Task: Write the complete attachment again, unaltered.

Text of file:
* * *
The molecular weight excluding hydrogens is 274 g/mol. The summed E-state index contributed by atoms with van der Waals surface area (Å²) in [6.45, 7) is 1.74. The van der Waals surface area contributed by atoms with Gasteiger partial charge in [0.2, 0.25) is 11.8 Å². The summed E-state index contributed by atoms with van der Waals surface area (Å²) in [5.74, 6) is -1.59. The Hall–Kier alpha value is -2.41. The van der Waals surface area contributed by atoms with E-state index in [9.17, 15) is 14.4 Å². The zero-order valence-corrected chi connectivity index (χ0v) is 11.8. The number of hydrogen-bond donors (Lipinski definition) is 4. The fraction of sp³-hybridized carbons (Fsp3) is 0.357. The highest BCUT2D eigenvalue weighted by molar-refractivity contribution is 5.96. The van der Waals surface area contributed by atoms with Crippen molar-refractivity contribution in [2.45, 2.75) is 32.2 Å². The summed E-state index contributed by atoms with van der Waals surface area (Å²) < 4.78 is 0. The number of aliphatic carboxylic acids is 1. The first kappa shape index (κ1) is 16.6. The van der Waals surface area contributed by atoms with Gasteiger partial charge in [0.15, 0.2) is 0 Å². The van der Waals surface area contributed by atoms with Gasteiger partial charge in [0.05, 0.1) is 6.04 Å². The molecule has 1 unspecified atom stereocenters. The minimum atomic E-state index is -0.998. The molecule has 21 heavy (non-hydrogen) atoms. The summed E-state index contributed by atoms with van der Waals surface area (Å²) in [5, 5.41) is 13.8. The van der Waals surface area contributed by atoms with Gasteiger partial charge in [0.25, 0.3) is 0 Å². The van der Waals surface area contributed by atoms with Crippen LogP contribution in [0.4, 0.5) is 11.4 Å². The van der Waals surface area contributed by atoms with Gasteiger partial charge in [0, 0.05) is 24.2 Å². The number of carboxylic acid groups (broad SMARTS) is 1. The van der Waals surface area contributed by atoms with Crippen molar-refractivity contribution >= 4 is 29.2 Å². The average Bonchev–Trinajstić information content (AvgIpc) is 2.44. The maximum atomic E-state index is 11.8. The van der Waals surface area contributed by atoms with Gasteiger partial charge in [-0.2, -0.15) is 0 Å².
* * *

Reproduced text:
The molecular weight excluding hydrogens is 274 g/mol. The summed E-state index contributed by atoms with van der Waals surface area (Å²) in [6.45, 7) is 1.74. The van der Waals surface area contributed by atoms with Gasteiger partial charge in [0.2, 0.25) is 11.8 Å². The summed E-state index contributed by atoms with van der Waals surface area (Å²) in [5.74, 6) is -1.59. The Hall–Kier alpha value is -2.41. The van der Waals surface area contributed by atoms with E-state index in [9.17, 15) is 14.4 Å². The zero-order valence-corrected chi connectivity index (χ0v) is 11.8. The number of hydrogen-bond donors (Lipinski definition) is 4. The fraction of sp³-hybridized carbons (Fsp3) is 0.357. The highest BCUT2D eigenvalue weighted by molar-refractivity contribution is 5.96. The van der Waals surface area contributed by atoms with Crippen molar-refractivity contribution in [2.45, 2.75) is 32.2 Å². The summed E-state index contributed by atoms with van der Waals surface area (Å²) < 4.78 is 0. The number of aliphatic carboxylic acids is 1. The first kappa shape index (κ1) is 16.6. The van der Waals surface area contributed by atoms with Gasteiger partial charge in [0.15, 0.2) is 0 Å². The van der Waals surface area contributed by atoms with Gasteiger partial charge in [0.05, 0.1) is 6.04 Å². The molecule has 1 unspecified atom stereocenters. The minimum atomic E-state index is -0.998. The molecule has 21 heavy (non-hydrogen) atoms. The summed E-state index contributed by atoms with van der Waals surface area (Å²) in [5, 5.41) is 13.8. The van der Waals surface area contributed by atoms with Gasteiger partial charge in [0.25, 0.3) is 0 Å². The van der Waals surface area contributed by atoms with Crippen LogP contribution in [0.4, 0.5) is 11.4 Å². The van der Waals surface area contributed by atoms with Gasteiger partial charge in [0, 0.05) is 24.2 Å². The number of carboxylic acid groups (broad SMARTS) is 1. The van der Waals surface area contributed by atoms with Crippen molar-refractivity contribution >= 4 is 29.2 Å². The average Bonchev–Trinajstić information content (AvgIpc) is 2.44. The maximum atomic E-state index is 11.8. The van der Waals surface area contributed by atoms with Gasteiger partial charge in [-0.2, -0.15) is 0 Å².